Quadratic Application: Projectile Motion

Quadratic Applications: Projectile Motion 

Generally speaking, projectile motion problems involve objects that are thrown, shot, or dropped. Usually the object will be launched directly upward or dropped directly down.

Consider the following example:

An object is launched directly upward at 19.6 m/s from a 58.8-meter tall platform.  The equation for the object's height (s) at time (t) seconds after launch is s(t) = -4.9t2 + 19.6t + 58.8, where s is in meters.  When does the object strike the ground?


This question asks for the time when the object strikes the ground.  Another way of thinking of this is, when is the object's height zero (on the ground)?  So, set s equal to zero and solve the equation:

0 = -4.9t2 + 19.6t + 58.8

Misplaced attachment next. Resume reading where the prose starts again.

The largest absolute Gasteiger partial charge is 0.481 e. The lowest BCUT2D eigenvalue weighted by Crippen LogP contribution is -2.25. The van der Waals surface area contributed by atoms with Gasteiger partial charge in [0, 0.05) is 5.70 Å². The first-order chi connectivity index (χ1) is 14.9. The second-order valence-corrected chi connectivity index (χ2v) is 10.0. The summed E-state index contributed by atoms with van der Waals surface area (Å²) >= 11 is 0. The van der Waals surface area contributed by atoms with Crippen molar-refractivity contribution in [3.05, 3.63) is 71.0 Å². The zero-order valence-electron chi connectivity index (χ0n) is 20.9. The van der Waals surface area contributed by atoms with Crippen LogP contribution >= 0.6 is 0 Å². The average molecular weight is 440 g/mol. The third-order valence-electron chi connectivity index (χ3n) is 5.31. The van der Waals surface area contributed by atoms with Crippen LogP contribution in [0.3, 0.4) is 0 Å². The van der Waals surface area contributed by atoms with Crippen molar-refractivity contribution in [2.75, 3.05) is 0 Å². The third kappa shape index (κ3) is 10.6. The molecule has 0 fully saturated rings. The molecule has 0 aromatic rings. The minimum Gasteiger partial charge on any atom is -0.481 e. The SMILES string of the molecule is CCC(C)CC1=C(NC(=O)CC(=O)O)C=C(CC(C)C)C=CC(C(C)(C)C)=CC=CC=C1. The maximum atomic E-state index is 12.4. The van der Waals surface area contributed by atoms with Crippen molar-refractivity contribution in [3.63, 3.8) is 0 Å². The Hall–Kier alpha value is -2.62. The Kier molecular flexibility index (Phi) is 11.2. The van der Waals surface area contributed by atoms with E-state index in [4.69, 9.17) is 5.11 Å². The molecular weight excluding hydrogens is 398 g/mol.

0 = t2 - 4t - 12
0 = (t - 6)(t + 2)
t = 6 or t = -2

Recall that t is a value of time, answering the question "when."  It doesn't make sense in this context for t to be a negative value, so t = -2 is an extraneous solution.

The object strikes the ground 6 seconds after launch.

Formula of Projectile Motion Problems

The key features to know in projectile motion problems are the initial height, the initial speed, a
value of the force of gravity, and time.  They are related in the formula given below:

s(t) = -gt2 + v0t + h0


  • s  is the height at any particular time (t)  [Note:  s(t) is also sometimes shown in the formula as h]
  • g is gravity value – in feet this value is 16 and in meters this value is 4.9  [Note:  In physics, the gravitational constant is actually 32 for feet and 9.8 for meters, but the formula uses one-half this value.]
  • v0 is the initial velocity 
  • h0 is the initial height